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IS is the most visible culprit in Christians’ expulsion — its lightning strike in 2014 resulted in more than 100,000 mostly non-Sunni inhabitants of Mosul and the surrounding Nineveh plains fleeing to the Kurdish region. Christians were among IS’s murder victims and sex slaves; the jihadists desecrated churches, destroyed homes and displaced whole communities.

It does not help the Christians that all the nations squabbling over influence in Iraq — Iran, Saudi Arabia, Turkey and the Gulf states — have poor to appalling records on religious coexistence, so none will be urging Baghdad to look after its minorities. Maliki’s successor, the technocrat Haider Al-Abadi, is  still failing to clamp down on hate speech or articulate an Iraqi identity based on citizenship. Many Iraqi Christians have taken the only option apparently left them: to leave. Up to 800,000 have emigrated since 2003, leaving only 200,000-300,000 today. Does responsibility for this lie with the coalition nations, with the extremists, or with the émigrés? That debate is academic, like the question of whether their exodus is a good thing. Safety has come at the expense of the weakened communities left behind.   

Western nations have compounded the vulnerability of Iraqi Christians through their naivety as well as their political adventures. But Iraqi leaders have also failed to grasp opportunities for greater inclusivity.

Where do Iraqi Christians go from here? They say they want equality rather than favouritism. International support in the short term should be given according to their needs; looking to the future, the Iraqi government should treat the Christians as integral to the country. Making Iraq safe for Christians needs to happen in the context of making it safe for all citizens. Big aid donors need to investigate the claims that aid is not reaching vulnerable Christians, and examine whether principles are being wrongly applied, or are too inflexible, to safeguard public trust.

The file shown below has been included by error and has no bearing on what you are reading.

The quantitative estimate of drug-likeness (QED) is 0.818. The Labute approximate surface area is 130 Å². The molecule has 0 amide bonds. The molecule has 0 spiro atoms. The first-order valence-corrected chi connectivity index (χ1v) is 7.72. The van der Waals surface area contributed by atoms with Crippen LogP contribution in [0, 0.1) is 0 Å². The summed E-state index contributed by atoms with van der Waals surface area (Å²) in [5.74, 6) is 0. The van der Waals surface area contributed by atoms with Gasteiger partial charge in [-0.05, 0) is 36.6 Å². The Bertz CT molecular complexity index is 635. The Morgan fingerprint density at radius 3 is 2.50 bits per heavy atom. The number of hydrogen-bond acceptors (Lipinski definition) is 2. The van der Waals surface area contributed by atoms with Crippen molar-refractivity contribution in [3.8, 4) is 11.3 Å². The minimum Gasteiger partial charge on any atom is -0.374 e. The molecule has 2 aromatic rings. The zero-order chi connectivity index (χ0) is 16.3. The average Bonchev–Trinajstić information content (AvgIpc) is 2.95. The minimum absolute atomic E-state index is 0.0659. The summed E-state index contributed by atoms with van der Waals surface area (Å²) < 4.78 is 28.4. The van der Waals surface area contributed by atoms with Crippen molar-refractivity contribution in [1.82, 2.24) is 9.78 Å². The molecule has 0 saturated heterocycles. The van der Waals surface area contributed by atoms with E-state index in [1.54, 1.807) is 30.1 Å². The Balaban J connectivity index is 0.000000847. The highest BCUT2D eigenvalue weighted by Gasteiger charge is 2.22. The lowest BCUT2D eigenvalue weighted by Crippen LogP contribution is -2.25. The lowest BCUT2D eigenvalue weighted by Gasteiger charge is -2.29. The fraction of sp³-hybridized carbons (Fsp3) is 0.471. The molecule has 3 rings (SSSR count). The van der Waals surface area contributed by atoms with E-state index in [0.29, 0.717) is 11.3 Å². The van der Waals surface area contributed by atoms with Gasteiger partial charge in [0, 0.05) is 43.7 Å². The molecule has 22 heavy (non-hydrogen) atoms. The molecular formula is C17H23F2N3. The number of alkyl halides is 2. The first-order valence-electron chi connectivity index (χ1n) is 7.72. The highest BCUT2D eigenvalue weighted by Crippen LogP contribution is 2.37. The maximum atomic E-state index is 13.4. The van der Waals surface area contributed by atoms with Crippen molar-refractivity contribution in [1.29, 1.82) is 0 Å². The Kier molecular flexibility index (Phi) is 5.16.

Similarly, the rules on resettlement should more accurately reflect the needs they are designed to meet. Issuing endless visas risks aiding the jihadists by draining the region of its non-Muslims. However, UNHCR has no category for communities threatened with eradication. This crisis has highlighted a case for minority communities to be resettled together, to facilitate preservation of cultural heritage. At the same time, Western governments should offer more resettlement places.

Iraqi Christians who have been granted asylum in the West must not be threatened with return until IS has been defeated and security restored. Rebuilding Christian villages in the Nineveh plains has only just begun, with local bishops appealing to Western governments and institutions for some US$262 million. It would be better to allow refugees to study or work in the meantime. Catholic universities in the US, Hungary and Australia are offering scholarships to young Iraqi Christians. Meanwhile, prosecution of those who have stolen and resold Christians’ properties would demonstrate that Christians are still part of the country’s fabric. Though Baghdad has become more segregated since its ethnic cleansing, the ideal would be for Christians to be able to live among their Muslim neighbours again. An alternative favoured by some Christians — to create an internationally-guarded enclave for minorities in the north — would mark an end to Iraq as we know it, and increase minorities’ vulnerability. Absorbing the Christian militias, Yezidi militias and Shia Popular Mobilisation Units into the Iraqi army would aid integration. And a clampdown on hate speech by political and religious leaders is long overdue.

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